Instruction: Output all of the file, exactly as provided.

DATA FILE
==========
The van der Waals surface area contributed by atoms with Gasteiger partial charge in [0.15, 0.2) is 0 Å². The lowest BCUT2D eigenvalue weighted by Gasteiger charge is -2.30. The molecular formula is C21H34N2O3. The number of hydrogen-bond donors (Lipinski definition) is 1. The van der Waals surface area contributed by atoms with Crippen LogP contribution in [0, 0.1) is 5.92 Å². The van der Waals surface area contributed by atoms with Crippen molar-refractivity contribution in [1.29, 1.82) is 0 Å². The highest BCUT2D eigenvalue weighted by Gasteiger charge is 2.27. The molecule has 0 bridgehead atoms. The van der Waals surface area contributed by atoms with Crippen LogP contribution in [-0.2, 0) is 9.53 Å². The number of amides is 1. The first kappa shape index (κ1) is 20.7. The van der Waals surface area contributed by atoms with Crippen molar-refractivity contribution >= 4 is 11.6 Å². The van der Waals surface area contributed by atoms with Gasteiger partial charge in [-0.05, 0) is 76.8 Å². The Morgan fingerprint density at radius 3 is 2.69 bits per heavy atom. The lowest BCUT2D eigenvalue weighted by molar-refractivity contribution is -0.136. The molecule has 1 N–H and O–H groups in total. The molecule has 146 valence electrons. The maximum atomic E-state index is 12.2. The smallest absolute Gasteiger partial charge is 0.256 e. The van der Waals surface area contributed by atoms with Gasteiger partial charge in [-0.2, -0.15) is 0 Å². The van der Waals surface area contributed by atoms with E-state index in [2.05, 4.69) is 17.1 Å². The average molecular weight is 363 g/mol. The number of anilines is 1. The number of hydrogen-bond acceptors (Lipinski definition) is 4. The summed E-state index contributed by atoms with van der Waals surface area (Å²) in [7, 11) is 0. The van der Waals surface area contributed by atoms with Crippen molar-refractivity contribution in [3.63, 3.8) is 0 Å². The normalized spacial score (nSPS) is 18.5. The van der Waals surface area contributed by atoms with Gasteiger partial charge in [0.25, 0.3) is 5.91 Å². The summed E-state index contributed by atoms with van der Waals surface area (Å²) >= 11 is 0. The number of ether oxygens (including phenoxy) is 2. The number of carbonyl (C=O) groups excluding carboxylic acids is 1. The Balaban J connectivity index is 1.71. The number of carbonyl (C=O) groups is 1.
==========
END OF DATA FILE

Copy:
The van der Waals surface area contributed by atoms with Gasteiger partial charge in [0.15, 0.2) is 0 Å². The lowest BCUT2D eigenvalue weighted by Gasteiger charge is -2.30. The molecular formula is C21H34N2O3. The number of hydrogen-bond donors (Lipinski definition) is 1. The van der Waals surface area contributed by atoms with Crippen LogP contribution in [0, 0.1) is 5.92 Å². The van der Waals surface area contributed by atoms with Crippen molar-refractivity contribution in [1.29, 1.82) is 0 Å². The highest BCUT2D eigenvalue weighted by Gasteiger charge is 2.27. The molecule has 0 bridgehead atoms. The van der Waals surface area contributed by atoms with Crippen LogP contribution in [-0.2, 0) is 9.53 Å². The number of amides is 1. The first kappa shape index (κ1) is 20.7. The van der Waals surface area contributed by atoms with Crippen molar-refractivity contribution >= 4 is 11.6 Å². The van der Waals surface area contributed by atoms with Gasteiger partial charge in [-0.05, 0) is 76.8 Å². The Morgan fingerprint density at radius 3 is 2.69 bits per heavy atom. The lowest BCUT2D eigenvalue weighted by molar-refractivity contribution is -0.136. The molecule has 1 N–H and O–H groups in total. The molecule has 146 valence electrons. The maximum atomic E-state index is 12.2. The smallest absolute Gasteiger partial charge is 0.256 e. The van der Waals surface area contributed by atoms with Gasteiger partial charge in [-0.2, -0.15) is 0 Å². The van der Waals surface area contributed by atoms with E-state index in [2.05, 4.69) is 17.1 Å². The average molecular weight is 363 g/mol. The number of anilines is 1. The number of hydrogen-bond acceptors (Lipinski definition) is 4. The summed E-state index contributed by atoms with van der Waals surface area (Å²) in [7, 11) is 0. The van der Waals surface area contributed by atoms with Crippen molar-refractivity contribution in [3.63, 3.8) is 0 Å². The normalized spacial score (nSPS) is 18.5. The van der Waals surface area contributed by atoms with Gasteiger partial charge in [0.25, 0.3) is 5.91 Å². The summed E-state index contributed by atoms with van der Waals surface area (Å²) >= 11 is 0. The number of ether oxygens (including phenoxy) is 2. The number of carbonyl (C=O) groups excluding carboxylic acids is 1. The Balaban J connectivity index is 1.71. The number of carbonyl (C=O) groups is 1.